Paul Obi in Abuja
Experts in public health across the African continent have called for the strengthening of health care emergency system in order to prevent epidemic in the continent.
This was part of the resolutions reached at the end of a two day seminar on emergency health system in Africa.
According to the President of the Association for Good Clinical Practice in Nigeria (AGCPN) and Professor of Radiation Medicine at the University of Nigeria, Enugu Campus, Prof. Ifeoma Okoye said the need for an effective and efficient health emergency system is sacrosanct to the overall health care service delivery.
Okoye argued continouos neglect of health emergency will have negative effect across the broad spectrum of the health sector.
She added that “there is the need for capacity development; both human and infrastructural, with Clinical trials as a fulcrum towards addressing future public health emergencies in sub- Saharan Africa.
“There is the need for close collaboration between public and private establishments/ sectors in sub- Saharan Africa towards combating and reducing mortality and morbidity accrued from public health emergencies and poorly conducted clinical trials,” Okoye said.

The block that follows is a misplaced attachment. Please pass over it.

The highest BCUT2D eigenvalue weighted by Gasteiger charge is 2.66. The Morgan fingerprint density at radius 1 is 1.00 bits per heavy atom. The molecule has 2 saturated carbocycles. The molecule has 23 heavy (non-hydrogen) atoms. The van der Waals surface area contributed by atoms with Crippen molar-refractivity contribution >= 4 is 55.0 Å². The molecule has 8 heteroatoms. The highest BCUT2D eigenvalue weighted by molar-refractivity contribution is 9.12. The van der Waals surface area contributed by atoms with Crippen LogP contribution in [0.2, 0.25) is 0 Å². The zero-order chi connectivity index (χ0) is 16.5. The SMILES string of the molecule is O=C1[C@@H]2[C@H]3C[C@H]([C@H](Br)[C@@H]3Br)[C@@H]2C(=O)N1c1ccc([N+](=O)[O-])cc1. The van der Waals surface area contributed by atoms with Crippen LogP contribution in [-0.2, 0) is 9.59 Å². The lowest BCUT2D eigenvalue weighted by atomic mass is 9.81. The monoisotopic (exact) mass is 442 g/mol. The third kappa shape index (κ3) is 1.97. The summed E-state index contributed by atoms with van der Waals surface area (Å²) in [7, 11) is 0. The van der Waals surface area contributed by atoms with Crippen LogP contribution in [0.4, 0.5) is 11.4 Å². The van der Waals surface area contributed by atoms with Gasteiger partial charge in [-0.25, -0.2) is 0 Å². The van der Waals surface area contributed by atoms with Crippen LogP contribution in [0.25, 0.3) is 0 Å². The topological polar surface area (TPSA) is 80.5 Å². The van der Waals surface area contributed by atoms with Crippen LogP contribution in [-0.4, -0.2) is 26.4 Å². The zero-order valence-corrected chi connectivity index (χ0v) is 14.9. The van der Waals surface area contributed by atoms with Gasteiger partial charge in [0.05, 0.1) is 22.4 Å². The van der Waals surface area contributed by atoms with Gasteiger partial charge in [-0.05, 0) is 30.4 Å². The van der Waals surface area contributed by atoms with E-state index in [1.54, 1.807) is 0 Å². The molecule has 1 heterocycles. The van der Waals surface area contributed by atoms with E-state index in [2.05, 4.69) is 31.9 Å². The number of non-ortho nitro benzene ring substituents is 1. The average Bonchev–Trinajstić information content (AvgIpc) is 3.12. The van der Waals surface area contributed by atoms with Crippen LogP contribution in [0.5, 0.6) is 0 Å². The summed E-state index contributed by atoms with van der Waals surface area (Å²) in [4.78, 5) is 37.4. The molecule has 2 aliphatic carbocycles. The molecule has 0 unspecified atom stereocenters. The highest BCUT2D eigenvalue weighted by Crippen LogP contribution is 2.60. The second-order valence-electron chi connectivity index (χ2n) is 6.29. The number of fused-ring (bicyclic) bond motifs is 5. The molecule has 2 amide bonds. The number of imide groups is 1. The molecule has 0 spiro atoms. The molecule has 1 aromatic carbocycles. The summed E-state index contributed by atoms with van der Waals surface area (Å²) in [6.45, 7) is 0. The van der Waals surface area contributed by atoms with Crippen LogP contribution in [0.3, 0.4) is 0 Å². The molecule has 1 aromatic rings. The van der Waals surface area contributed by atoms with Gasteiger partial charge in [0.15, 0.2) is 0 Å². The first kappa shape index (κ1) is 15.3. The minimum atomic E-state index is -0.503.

Also, Prof. Maurice Iwu also harped on the need to enhance modulation in tracking diseases as well as the introduction of microbiota system.
Iwu stressed the need for concerted efforts in improving health care emergency in the sector for optimum results.
In a communique, participants called for “deliberate effort by all tiers of government, NGOs and private partners to support clinical trials and research generally across sub –Saharan Africa.
“Better engagement between regulatory bodies and researchers to conform to best international practice by governments establishing and enforcing standards for clinical research professionals and clinical research accreditation.
“The need to identify and accredit certifying bodies for clinical trial training across sub – Saharan Africa. The need for regulatory framework to be strengthened across sub-Saharan Africa.
“Need for advocacy for government support and funding of clinical trials, qualitative research and innovations. The need for political will by governments to drive the hub in all spheres of clinical trials. The need for harmonisation of clinical trials and qualitative research towards combating public health emergencies.”
In the communique, participants also tasked “government to initiate mechanisms where desk officers are deployed to tertiary health institutions for clinical trials in sub-Saharan Africa. As a matter of public health emergency and national security, government should support local production of vaccines in sub –Saharan Africa.
Prominent articipants at the event include Shirley Owusu-Ofori (Ghana) , Mofa E. Esuga (USP- Lagos), Dr Simon Agwale, Dr Andrew orovwigho (Enugu), Dr Bassey Edet (Calabar), Tomi Dara (NAFDAC), Dr Anthony Ikeme (Philadelphia) Dr Kelechi Lawrence (Dalaware), Dr Didier Mouliom (France/Cameroon), Dr Chidi Nweneka (NACA) among others.